How does this work compare to the spacewalks that you’ve done on your flights, on STS-126 and 132?
The biggest change for me is I will now be riding on the robotic arm. I’ve watched others do that on both my previous flights. I think Garrett [Reisman] spent three-quarters of our first EVA on 132 with his feet in the end of the arm out there I’ve seen it done and I’m usually the one crawling around on station going back and forth. This time I get to take a ride. I’ll have a big pump module in my face I won’t be able to see anything that’ll be a little bit different. That’s the one task that’s probably a little bit different and that’s key, that was one of the things we looked at and when we were talking about the assignment process is that coordination between the EV and the robotics operator is key that’s been a big part of what I’ve been trying to listen for when I’m watching the replays of Tim’s runs in the NBL and talking to Mike Barratt and Nicole, to figure out that communication is integral to successfully operating the robotic arm with the person on the end of it.
So it is something that’s different from what you’ve done before out of five spacewalks. Just from over your whole two flights in particular, what experiences from your time in space stick out in your mind are most vivid for you?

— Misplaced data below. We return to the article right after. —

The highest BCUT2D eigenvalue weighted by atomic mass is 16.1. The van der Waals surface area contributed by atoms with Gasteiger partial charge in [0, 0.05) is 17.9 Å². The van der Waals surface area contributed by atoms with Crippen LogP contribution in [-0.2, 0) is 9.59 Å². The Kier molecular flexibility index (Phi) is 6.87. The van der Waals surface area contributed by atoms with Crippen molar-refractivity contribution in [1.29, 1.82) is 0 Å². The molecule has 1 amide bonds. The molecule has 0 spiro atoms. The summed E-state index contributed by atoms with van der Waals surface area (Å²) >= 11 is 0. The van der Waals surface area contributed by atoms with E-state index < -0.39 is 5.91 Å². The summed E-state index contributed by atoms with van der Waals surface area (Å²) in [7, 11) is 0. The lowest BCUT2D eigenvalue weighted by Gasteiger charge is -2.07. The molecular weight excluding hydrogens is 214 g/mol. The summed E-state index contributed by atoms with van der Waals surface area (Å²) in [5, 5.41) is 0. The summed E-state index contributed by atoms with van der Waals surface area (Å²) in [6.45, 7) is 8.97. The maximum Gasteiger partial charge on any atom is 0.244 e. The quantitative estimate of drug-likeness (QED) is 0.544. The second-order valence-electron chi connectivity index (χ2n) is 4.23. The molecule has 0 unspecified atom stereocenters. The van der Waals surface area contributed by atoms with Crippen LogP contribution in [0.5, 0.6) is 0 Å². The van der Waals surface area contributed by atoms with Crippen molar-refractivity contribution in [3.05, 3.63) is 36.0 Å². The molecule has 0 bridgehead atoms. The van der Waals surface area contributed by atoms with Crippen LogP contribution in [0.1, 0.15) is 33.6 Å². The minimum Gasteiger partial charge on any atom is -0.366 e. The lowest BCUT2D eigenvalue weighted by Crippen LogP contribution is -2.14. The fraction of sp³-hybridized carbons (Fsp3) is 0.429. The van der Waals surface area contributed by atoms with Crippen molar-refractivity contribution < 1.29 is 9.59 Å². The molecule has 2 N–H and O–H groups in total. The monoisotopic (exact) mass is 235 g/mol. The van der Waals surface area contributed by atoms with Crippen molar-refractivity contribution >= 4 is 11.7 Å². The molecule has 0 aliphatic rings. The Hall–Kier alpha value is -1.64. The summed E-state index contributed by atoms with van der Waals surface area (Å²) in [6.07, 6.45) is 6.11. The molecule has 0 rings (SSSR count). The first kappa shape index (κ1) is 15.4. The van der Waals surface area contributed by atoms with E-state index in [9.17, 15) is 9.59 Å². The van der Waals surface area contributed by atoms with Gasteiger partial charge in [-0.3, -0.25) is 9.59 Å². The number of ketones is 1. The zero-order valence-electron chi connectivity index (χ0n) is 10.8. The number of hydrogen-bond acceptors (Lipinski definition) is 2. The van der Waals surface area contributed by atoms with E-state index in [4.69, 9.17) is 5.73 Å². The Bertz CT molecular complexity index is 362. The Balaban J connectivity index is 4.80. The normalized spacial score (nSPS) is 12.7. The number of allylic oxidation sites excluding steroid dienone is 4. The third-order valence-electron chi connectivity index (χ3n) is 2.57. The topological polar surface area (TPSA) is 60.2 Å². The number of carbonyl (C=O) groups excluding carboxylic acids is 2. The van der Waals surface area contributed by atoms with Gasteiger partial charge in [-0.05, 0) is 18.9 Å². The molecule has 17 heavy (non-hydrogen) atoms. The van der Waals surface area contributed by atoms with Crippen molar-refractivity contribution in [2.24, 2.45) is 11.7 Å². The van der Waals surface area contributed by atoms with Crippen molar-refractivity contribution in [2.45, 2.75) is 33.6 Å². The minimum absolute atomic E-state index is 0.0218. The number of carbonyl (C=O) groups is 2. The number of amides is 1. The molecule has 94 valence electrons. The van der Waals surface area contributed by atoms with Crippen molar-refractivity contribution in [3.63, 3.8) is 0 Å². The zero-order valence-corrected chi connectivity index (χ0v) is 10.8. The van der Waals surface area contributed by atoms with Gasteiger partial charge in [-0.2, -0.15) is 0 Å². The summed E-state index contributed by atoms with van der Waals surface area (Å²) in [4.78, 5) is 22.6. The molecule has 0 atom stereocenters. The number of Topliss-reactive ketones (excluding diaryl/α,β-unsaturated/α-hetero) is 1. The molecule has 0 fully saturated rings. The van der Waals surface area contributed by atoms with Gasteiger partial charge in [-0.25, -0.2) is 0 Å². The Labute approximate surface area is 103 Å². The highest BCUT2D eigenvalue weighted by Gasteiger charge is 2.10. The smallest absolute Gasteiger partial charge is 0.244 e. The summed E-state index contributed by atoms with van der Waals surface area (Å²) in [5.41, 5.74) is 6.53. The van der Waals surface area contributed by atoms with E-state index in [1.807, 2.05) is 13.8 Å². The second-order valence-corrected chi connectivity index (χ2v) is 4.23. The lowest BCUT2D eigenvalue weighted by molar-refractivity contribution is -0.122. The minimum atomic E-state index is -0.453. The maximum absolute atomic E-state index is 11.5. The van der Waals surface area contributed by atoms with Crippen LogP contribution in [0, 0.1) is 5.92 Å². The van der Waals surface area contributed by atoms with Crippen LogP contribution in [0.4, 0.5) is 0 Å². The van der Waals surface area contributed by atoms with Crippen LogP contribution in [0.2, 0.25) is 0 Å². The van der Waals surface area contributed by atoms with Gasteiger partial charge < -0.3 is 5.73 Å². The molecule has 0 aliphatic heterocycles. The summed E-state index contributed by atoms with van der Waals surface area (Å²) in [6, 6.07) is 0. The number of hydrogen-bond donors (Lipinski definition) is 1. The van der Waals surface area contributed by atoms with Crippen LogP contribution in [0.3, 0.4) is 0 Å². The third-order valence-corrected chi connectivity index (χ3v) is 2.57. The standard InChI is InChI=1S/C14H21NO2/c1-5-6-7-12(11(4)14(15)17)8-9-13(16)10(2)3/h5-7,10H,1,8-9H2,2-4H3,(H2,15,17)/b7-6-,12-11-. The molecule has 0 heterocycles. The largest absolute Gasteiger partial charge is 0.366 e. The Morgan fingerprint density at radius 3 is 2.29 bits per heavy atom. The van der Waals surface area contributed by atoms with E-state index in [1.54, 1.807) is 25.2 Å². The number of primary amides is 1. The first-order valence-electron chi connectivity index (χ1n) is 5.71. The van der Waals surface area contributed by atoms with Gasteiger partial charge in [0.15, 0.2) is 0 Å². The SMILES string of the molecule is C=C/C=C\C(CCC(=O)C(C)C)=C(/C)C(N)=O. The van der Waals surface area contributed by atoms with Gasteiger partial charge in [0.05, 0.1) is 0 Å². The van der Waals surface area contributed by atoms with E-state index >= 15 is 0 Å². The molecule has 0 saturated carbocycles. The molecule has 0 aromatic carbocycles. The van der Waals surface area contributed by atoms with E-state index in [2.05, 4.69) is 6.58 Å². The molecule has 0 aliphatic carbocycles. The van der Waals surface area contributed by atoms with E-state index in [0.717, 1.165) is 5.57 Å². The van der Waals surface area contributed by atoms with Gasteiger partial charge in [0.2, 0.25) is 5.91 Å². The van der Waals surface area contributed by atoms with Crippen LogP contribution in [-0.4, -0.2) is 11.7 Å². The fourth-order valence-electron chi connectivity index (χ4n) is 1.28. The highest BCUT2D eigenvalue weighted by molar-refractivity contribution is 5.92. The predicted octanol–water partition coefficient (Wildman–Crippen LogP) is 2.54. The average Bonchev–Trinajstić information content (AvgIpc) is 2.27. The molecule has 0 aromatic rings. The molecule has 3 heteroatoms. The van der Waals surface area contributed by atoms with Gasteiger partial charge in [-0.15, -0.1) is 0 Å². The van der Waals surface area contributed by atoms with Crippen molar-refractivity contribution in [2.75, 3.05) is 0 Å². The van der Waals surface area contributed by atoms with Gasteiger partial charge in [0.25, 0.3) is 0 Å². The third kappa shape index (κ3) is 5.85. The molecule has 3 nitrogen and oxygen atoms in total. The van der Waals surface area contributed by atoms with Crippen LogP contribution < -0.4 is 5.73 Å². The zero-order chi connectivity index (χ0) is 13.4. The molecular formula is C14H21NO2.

I really should say the people. I mean, it’s just incredible to work with such great people on orbit and on the ground, too. I mean this is a great place to work and great place to see people, and then when you get to orbit to see the process and see how people operate, that’s amazing. When you look outside and there’s no replacing the view. It’s that 24 hours a day, 365 days a year “Grand Canyon” moment, as we say, and that’s truly incredible. But it’s really you’re getting to do this and share this with other people.
On your prior flights you flew on Endeavour and Atlantis . Now you’re going to be on board for the final flight of Discovery . What are your thoughts about the contributions of these three spaceships to America’s space exploration effort?
Well, I don’t think we really have grasped what this era of spaceflight has contributed to society as a whole, and I don’t think we necessarily understand what we’ve learned yet. It’s obvious if you look at the public up until sort of recently a lot of times people don’t even know shuttles are up there. I go out and I talk to school children all the time and I have the third graders and younger raise their hands because they really belong to a different, I won’t say species but they’re a different version of humanity because as long as they’ve been alive people have been living in space, and one of the original reasons space shuttle was built was to build the space station. We’ve done that it’s met its primary objective. The research that was done throughout the years on space shuttle we’re still learning from. There’s stuff going on in the office right now where experiments were done 10, 12 years ago people are revisiting because what we learned then we may actually be able to utilize now. It’s really exciting to have been a part of that.
What was it that got you involved in this? I mean why did you want to be an astronaut?